Egyptian President Hosni Mubarak, using language that appeared to dim further the waning hopes for progress toward Mideast peace, told President Reagan yesterday that the Palestinian people must have the right to self-determination and "a national entity" of their own.

"The key to peace and stability in the area is to solve the Palestinian problem," Mubarak said as he arrived at the White House for his first visit since becoming president of Egypt after the assassination of Anwar Sadat last October.

His choice of words underscored anew that there appears to be little chance for a quick breakthrough in the Egyptian-Israeli negotiations over autonomy for the 1.3 million Palestinian inhabitants of Israeli-occupied territories.

That has been clear to U.S. policy makers since Secretary of State Alexander M. Haig Jr. returned last week from a Middle East mission aimed at gauging the prospects for an autonomy agreement timed to Israel's scheduled return of the Sinai Peninsula to Egypt at the end of April. Yesterday, Mubarak seemed intent on making that point publicly in Reagan's presence.

Mubarak, who says he wants to heal the breach between Egypt and the rest of the Arab world, appears determined not to be put in a position where he could be charged with selling out Palestinian interests.

While his call for "a national entity" seemed to stop short of advocating an independent Palestinian state, it also went far beyond anything Israel is willing to permit in the West Bank and Gaza Strip territories.

But, although he made clear that the gulf between the Israeli and Egyptian positions remains very wide, Mubarak reiterated the promise he had given to Haig to cooperate in efforts to accelerate the autonomy talks that were launched 20 months ago under the Camp David accords.

After the meeting between Mubarak and Reagan a senior administration official emphasized their agreement on that point, and said they also had agreed that the Camp David process is "the only appropriate vehicle" for pursuing an autonomy accord.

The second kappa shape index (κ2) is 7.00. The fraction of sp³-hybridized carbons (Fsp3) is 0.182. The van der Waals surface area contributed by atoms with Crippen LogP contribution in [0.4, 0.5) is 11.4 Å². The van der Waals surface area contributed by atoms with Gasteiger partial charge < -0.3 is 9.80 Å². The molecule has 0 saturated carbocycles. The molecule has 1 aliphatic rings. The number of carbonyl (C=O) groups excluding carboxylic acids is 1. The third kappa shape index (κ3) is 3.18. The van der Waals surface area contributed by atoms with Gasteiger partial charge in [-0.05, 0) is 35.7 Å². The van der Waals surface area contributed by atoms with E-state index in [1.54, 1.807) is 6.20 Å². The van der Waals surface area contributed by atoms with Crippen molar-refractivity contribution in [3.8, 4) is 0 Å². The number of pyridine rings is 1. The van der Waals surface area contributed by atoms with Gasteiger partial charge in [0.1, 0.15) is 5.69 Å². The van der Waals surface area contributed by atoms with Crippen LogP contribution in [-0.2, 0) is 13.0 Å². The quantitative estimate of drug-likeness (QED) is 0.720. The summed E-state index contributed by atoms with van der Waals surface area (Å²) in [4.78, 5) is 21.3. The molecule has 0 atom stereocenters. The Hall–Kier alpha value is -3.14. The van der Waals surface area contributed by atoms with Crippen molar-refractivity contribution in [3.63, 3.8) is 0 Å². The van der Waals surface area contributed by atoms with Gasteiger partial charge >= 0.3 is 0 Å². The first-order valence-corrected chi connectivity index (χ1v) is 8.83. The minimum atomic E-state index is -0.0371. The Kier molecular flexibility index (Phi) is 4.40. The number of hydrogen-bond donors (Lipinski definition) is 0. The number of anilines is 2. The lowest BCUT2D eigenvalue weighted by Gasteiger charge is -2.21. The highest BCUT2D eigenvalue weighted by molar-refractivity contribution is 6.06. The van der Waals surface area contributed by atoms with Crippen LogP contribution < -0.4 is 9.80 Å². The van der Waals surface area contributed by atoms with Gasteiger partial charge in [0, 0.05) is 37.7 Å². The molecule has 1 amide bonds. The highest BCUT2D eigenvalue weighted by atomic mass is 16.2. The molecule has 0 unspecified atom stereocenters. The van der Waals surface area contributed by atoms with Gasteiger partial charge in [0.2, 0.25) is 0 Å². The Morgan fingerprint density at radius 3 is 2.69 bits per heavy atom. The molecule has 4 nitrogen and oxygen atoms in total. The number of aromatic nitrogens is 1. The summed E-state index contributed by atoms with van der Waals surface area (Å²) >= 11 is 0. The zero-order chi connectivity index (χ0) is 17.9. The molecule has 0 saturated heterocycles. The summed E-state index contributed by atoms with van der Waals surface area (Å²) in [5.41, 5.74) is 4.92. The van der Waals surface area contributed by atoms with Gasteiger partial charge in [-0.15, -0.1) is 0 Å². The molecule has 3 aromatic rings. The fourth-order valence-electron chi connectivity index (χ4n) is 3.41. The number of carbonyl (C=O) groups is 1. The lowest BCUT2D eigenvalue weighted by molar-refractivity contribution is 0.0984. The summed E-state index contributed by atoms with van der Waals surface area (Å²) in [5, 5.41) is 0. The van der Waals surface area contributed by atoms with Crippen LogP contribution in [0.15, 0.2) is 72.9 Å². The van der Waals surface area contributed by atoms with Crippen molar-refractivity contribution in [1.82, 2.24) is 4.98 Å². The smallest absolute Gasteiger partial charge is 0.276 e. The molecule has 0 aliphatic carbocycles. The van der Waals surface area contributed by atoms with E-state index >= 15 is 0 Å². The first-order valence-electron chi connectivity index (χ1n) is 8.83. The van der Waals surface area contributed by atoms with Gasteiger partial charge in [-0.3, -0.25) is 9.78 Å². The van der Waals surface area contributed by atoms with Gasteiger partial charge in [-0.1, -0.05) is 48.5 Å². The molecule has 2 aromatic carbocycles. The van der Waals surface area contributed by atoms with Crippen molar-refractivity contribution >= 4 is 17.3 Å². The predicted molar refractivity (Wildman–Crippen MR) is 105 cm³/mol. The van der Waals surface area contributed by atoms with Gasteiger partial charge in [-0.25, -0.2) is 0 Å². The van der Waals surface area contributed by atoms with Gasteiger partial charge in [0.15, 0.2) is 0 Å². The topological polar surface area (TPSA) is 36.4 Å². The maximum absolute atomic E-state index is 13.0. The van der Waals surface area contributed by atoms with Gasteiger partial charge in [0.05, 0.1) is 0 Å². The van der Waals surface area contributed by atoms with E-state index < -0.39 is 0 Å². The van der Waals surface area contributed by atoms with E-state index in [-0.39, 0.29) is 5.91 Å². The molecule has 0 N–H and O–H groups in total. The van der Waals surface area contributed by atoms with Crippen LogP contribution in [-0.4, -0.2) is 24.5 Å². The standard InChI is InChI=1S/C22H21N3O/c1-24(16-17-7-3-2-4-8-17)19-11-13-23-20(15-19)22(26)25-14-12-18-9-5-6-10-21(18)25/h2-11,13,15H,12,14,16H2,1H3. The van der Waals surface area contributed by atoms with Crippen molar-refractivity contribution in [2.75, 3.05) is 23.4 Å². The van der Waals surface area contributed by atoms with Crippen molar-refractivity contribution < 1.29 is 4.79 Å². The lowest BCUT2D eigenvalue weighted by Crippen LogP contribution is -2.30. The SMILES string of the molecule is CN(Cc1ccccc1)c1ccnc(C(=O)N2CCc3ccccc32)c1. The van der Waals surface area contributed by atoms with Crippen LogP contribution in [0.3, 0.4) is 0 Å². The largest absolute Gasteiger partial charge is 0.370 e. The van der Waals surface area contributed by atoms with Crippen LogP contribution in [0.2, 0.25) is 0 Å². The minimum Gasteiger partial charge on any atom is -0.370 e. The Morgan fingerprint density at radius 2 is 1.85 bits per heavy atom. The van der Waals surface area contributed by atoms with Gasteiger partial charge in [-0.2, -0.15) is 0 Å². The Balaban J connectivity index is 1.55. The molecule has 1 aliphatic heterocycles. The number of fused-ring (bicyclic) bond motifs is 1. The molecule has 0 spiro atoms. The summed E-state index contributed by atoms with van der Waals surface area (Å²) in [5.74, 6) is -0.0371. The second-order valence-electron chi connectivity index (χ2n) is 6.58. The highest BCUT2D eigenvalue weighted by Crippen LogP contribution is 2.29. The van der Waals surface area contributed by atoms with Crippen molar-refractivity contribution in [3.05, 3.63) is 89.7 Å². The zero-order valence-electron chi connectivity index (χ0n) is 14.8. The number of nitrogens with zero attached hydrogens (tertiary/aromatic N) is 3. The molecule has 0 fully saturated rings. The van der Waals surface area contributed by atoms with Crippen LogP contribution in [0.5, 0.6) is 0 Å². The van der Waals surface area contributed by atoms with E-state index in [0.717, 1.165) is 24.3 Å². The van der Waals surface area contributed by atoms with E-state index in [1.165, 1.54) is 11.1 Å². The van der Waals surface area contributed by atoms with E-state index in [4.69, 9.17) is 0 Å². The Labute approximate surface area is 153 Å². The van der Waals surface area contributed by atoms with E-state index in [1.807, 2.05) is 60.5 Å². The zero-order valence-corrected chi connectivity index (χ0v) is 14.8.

Earlier, Reagan, in welcoming Mubarak, also sought to stress that the U.S.-mediated peace process launched at Camp David has not reached the end of its effectiveness, as many critics in the Arab world and Western Europe say. The president said:

"We must commit ourselves to push on . . . because no matter how long and arduous it offers the best opportunity for tangible results. Without setting deadlines, I personally believe the time has come to get on with the task before us, and the sooner the better."

The senior official, who declined to be identified, refused to speculate on what Mubarak meant by the term "national entity." Later, when Mubarak was asked for a definition after a luncheon with Haig at the State Department, he replied that he had "stated all my conception concerning the Palestinian state" in his remarks at the White House and would not comment further.

Although Reagan and Mubarak went out of their way to stress their desire for continued close relations, Mubarak's visit is regarded as potentially pivotal in determining whether Egypt remains on the course of close alignment with Washington, charted by Sadat, or whether Mubarak moves toward greater independence in his foreign relations.

Egypt is second only to Israel as the largest recipient of U.S. aid, and the administration plans to seek an increase of $400 million in military assistance to Mubarak in the next fiscal year.

Nevertheless, Mubarak is known to feel that the United States should do more in granting loans that do not have to be repaid, in accelerating deliveries of military equipment and in putting aid to Egypt on a par with that granted to Israel.

Reagan, in his remarks, put great stress on the threat posed to the Middle East by the Soviet Union and the need for continued close U.S.-Egyptian cooperation on regional security.

The senior official later said the two leaders had "reconfirmed our identity of views" on Mideast security issues. Mubarak, though, said only that the subject had been discussed.